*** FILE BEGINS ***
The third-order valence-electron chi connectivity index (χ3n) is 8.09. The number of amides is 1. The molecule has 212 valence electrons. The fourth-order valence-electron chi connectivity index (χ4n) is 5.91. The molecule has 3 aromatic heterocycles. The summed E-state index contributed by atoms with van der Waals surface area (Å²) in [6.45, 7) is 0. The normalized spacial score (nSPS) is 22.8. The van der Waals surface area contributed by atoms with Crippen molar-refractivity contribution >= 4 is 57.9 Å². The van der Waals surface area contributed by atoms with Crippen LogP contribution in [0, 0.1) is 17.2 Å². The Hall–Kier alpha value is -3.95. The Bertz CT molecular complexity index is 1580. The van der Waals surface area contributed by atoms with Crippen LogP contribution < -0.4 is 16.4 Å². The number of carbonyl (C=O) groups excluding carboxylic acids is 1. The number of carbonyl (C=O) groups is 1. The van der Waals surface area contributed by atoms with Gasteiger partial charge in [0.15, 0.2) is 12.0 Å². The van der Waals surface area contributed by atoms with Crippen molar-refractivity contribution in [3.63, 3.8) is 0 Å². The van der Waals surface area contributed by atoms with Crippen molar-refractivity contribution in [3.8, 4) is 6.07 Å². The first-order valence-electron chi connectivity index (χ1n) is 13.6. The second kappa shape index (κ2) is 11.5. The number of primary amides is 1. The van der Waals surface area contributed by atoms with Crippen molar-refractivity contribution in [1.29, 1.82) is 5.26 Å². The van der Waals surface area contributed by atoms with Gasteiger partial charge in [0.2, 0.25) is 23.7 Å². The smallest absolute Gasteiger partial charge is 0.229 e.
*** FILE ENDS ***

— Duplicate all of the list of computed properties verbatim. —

The third-order valence-electron chi connectivity index (χ3n) is 8.09. The number of amides is 1. The molecule has 212 valence electrons. The fourth-order valence-electron chi connectivity index (χ4n) is 5.91. The molecule has 3 aromatic heterocycles. The summed E-state index contributed by atoms with van der Waals surface area (Å²) in [6.45, 7) is 0. The normalized spacial score (nSPS) is 22.8. The van der Waals surface area contributed by atoms with Crippen molar-refractivity contribution >= 4 is 57.9 Å². The van der Waals surface area contributed by atoms with Crippen LogP contribution in [0, 0.1) is 17.2 Å². The Hall–Kier alpha value is -3.95. The Bertz CT molecular complexity index is 1580. The van der Waals surface area contributed by atoms with Crippen LogP contribution < -0.4 is 16.4 Å². The number of carbonyl (C=O) groups excluding carboxylic acids is 1. The number of carbonyl (C=O) groups is 1. The van der Waals surface area contributed by atoms with Gasteiger partial charge in [0.15, 0.2) is 12.0 Å². The van der Waals surface area contributed by atoms with Crippen molar-refractivity contribution in [3.63, 3.8) is 0 Å². The van der Waals surface area contributed by atoms with Crippen molar-refractivity contribution in [3.8, 4) is 6.07 Å². The first-order valence-electron chi connectivity index (χ1n) is 13.6. The second kappa shape index (κ2) is 11.5. The number of primary amides is 1. The van der Waals surface area contributed by atoms with Crippen molar-refractivity contribution in [1.29, 1.82) is 5.26 Å². The van der Waals surface area contributed by atoms with Gasteiger partial charge in [0.2, 0.25) is 23.7 Å². The smallest absolute Gasteiger partial charge is 0.229 e.